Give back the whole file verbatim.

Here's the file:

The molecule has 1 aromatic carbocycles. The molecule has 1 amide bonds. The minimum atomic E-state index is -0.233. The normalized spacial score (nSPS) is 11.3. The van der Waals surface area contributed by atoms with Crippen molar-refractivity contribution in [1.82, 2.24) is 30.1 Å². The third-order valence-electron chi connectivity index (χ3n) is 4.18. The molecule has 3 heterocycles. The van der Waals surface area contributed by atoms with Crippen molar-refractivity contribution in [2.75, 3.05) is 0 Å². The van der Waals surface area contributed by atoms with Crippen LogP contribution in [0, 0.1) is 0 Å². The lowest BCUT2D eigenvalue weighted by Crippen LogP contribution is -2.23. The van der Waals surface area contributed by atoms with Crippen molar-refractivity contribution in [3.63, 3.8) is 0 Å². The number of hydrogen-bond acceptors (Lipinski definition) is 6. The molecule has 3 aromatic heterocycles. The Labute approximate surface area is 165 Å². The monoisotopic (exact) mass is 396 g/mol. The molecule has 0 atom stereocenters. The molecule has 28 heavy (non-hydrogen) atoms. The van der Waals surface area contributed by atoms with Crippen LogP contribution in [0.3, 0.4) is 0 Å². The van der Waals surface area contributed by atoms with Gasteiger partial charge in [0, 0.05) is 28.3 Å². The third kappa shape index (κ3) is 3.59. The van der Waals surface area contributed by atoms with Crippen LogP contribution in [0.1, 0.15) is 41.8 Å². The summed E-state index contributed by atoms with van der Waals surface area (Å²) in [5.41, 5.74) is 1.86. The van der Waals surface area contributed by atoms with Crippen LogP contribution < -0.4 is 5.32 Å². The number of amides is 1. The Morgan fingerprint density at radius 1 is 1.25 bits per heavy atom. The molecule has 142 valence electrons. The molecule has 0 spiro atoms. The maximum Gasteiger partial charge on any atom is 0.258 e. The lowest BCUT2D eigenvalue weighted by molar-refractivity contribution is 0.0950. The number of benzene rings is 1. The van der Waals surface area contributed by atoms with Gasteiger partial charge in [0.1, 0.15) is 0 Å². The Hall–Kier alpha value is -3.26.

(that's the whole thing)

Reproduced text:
The molecule has 1 aromatic carbocycles. The molecule has 1 amide bonds. The minimum atomic E-state index is -0.233. The normalized spacial score (nSPS) is 11.3. The van der Waals surface area contributed by atoms with Crippen molar-refractivity contribution in [1.82, 2.24) is 30.1 Å². The third-order valence-electron chi connectivity index (χ3n) is 4.18. The molecule has 3 heterocycles. The van der Waals surface area contributed by atoms with Crippen molar-refractivity contribution in [2.75, 3.05) is 0 Å². The van der Waals surface area contributed by atoms with Crippen LogP contribution in [0, 0.1) is 0 Å². The lowest BCUT2D eigenvalue weighted by Crippen LogP contribution is -2.23. The van der Waals surface area contributed by atoms with Crippen molar-refractivity contribution in [3.63, 3.8) is 0 Å². The number of hydrogen-bond acceptors (Lipinski definition) is 6. The molecule has 3 aromatic heterocycles. The Labute approximate surface area is 165 Å². The monoisotopic (exact) mass is 396 g/mol. The molecule has 0 atom stereocenters. The molecule has 28 heavy (non-hydrogen) atoms. The van der Waals surface area contributed by atoms with Crippen LogP contribution in [0.3, 0.4) is 0 Å². The van der Waals surface area contributed by atoms with Gasteiger partial charge in [0, 0.05) is 28.3 Å². The third kappa shape index (κ3) is 3.59. The van der Waals surface area contributed by atoms with Crippen LogP contribution in [0.1, 0.15) is 41.8 Å². The summed E-state index contributed by atoms with van der Waals surface area (Å²) in [5.41, 5.74) is 1.86. The van der Waals surface area contributed by atoms with Crippen LogP contribution < -0.4 is 5.32 Å². The number of amides is 1. The Morgan fingerprint density at radius 1 is 1.25 bits per heavy atom. The molecule has 142 valence electrons. The molecule has 0 spiro atoms. The maximum Gasteiger partial charge on any atom is 0.258 e. The lowest BCUT2D eigenvalue weighted by molar-refractivity contribution is 0.0950. The number of benzene rings is 1. The van der Waals surface area contributed by atoms with Gasteiger partial charge in [0.1, 0.15) is 0 Å². The Hall–Kier alpha value is -3.26.